July 2, 2020

Background: In patients presenting to the ED with acute coronary syndrome (ACS), dual antiplatelet therapy is the current standard treatment.  This typically consists of aspirin and an adenosine diphosphate receptor antagonist.  It is fairly well understood that prasugrel and ticagrelor provide greater, and more rapid platelet inhibition than clopidogrel (i.e. Plavix) [5][6]. Both ticagrelor and prasurgel have a class I recommendation for use in ACS with or without ST-segment elevation. The loading strategies of these two medications are different: ticagrelor is administered as a pre-treatment medication prior to diagnostic angiography while prasugrel is given after coronary anatomy has been assessed by angiography (No advantage has been observed when prasugrel is used as pretreatment) [7].  The authors of this trial (ISAR-REACT 5) looked to compare ticagrelor vs prasugrel in patients with ACS to evaluate efficacy and safety.

May 6, 2020

There continues to be a slew of publications coming out on a near daily basis in regard to COVID-19.  Some publications will deserve their own posts and others can really be summarized in one or two paragraphs.  In this post I will summarize 5 papers published in the past week, that I found interesting and each has a unique, but important message.  None of these papers are very long, but there are some important aspects of each I felt tied into each other from a cardiovascular standpoint.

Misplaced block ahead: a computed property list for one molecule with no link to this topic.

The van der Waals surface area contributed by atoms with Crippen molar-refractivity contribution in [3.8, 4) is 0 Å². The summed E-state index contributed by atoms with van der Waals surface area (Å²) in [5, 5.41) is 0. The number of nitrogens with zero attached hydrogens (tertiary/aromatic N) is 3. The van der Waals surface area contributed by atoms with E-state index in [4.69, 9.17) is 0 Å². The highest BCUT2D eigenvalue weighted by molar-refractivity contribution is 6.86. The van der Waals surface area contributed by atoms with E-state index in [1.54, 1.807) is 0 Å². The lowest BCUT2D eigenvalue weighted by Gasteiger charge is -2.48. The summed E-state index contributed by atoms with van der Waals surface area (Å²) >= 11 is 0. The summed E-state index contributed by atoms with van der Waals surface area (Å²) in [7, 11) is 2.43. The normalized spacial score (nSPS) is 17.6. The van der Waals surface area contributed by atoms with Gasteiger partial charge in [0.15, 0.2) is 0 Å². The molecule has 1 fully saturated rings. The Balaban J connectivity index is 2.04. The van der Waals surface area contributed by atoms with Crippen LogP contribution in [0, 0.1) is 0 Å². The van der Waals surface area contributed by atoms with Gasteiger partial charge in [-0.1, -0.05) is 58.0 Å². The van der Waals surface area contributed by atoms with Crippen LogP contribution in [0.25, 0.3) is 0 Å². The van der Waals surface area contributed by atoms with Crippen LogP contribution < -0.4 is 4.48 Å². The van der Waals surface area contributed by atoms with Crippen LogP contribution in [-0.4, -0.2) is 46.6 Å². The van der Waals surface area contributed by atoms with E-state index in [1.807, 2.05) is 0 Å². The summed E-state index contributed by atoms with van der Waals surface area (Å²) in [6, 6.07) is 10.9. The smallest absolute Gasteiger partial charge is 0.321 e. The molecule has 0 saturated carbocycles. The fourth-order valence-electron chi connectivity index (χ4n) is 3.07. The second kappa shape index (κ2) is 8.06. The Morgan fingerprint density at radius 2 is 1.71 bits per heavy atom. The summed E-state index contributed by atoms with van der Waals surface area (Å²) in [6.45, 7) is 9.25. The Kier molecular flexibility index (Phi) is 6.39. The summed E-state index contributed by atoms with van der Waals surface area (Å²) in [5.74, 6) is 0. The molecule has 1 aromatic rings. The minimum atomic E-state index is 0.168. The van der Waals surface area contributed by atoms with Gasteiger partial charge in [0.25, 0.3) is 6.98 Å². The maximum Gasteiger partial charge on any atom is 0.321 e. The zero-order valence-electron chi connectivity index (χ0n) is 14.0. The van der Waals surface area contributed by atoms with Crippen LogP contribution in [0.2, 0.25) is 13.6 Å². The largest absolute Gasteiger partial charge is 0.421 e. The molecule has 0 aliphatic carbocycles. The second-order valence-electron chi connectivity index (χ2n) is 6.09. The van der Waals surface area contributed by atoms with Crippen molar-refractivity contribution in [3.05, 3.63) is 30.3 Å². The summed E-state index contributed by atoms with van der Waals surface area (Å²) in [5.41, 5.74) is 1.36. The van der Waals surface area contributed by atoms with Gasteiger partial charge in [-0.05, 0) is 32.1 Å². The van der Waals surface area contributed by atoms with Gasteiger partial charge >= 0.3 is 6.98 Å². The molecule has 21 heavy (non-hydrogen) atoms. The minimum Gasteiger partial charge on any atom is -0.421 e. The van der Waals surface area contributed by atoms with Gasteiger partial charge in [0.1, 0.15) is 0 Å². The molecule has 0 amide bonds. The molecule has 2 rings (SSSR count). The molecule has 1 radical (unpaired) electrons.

April 27, 2020

Background: In patients with stable coronary artery disease the goals of treatment are to reduce the risk of death, ischemic events, and to improve quality of life. In order to achieve those objectives all patients with coronary artery disease should be treated with guideline based medical therapy. Currently, many of them undergo elective angiography and placement of stents if needed when they have abnormal stress tests. Before the widespread use of drug-eluting stents, trials evaluating incremental effects of revascularization added to medical therapy did not show a reduction in the rates of death or MI. However, those trials did not include sufficient numbers of participants, and only included those with known coronary anatomy prior to randomization.

REBEL Review 100: Canadian Syncope Risk Score

Created April 25, 2020 | Cardiovascular | DOWNLOAD

April 20, 2020

Background Information: The presentation of a patient with syncope to the Emergency Department (ED) can pose a challenge to clinicians as the identification of a serious underlying condition is the priority. Often the original cause of the syncope is difficult to determine in the ED and ultimately results in unnecessary hospitalization. Of all syncope patients evaluated in the ED, 3-5% of them will be found to have a serious condition after ED disposition.1 Furthermore, the literature has shown that hospital admissions due to syncope were associated with low mortality or the need for procedures.2 Emergency physicians are then also posed with the task of determining which patients may be considered low, medium and high risk for a serious outcome. Several risk stratification tools have been developed to help with the identification of these patients, however many of these tools are not validated and very complex, therefore they are not used clinically. The Canadian Syncope Risk Score (CSRS) is among these decision tools, however it has yet to be validated. The authors of this paper sought to conduct a multicenter ED based prospective study to validate this tool and advocate its superior use over some of the other risk stratification tools that currently exist.